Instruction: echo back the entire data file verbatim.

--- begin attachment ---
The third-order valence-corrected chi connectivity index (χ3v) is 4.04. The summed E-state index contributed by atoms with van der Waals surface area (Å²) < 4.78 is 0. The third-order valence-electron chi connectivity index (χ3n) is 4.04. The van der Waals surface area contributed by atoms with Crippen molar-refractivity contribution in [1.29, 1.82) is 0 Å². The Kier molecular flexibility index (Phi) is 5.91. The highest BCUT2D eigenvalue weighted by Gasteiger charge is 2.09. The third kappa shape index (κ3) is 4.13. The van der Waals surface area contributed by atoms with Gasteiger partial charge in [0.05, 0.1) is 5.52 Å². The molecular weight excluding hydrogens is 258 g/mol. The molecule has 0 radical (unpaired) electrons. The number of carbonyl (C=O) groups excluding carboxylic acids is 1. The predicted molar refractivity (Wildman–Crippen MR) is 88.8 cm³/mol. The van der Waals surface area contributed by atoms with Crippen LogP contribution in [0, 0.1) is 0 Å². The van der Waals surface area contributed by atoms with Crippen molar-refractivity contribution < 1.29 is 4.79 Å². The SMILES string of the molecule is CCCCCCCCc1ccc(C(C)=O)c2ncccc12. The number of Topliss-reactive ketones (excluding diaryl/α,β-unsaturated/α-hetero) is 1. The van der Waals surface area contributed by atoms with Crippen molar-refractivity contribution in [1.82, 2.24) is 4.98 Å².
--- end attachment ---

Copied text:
The third-order valence-corrected chi connectivity index (χ3v) is 4.04. The summed E-state index contributed by atoms with van der Waals surface area (Å²) < 4.78 is 0. The third-order valence-electron chi connectivity index (χ3n) is 4.04. The van der Waals surface area contributed by atoms with Crippen molar-refractivity contribution in [1.29, 1.82) is 0 Å². The Kier molecular flexibility index (Phi) is 5.91. The highest BCUT2D eigenvalue weighted by Gasteiger charge is 2.09. The third kappa shape index (κ3) is 4.13. The van der Waals surface area contributed by atoms with Gasteiger partial charge in [0.05, 0.1) is 5.52 Å². The molecular weight excluding hydrogens is 258 g/mol. The molecule has 0 radical (unpaired) electrons. The number of carbonyl (C=O) groups excluding carboxylic acids is 1. The predicted molar refractivity (Wildman–Crippen MR) is 88.8 cm³/mol. The van der Waals surface area contributed by atoms with Crippen LogP contribution in [0, 0.1) is 0 Å². The van der Waals surface area contributed by atoms with Crippen molar-refractivity contribution < 1.29 is 4.79 Å². The SMILES string of the molecule is CCCCCCCCc1ccc(C(C)=O)c2ncccc12. The number of Topliss-reactive ketones (excluding diaryl/α,β-unsaturated/α-hetero) is 1. The van der Waals surface area contributed by atoms with Crippen molar-refractivity contribution in [1.82, 2.24) is 4.98 Å².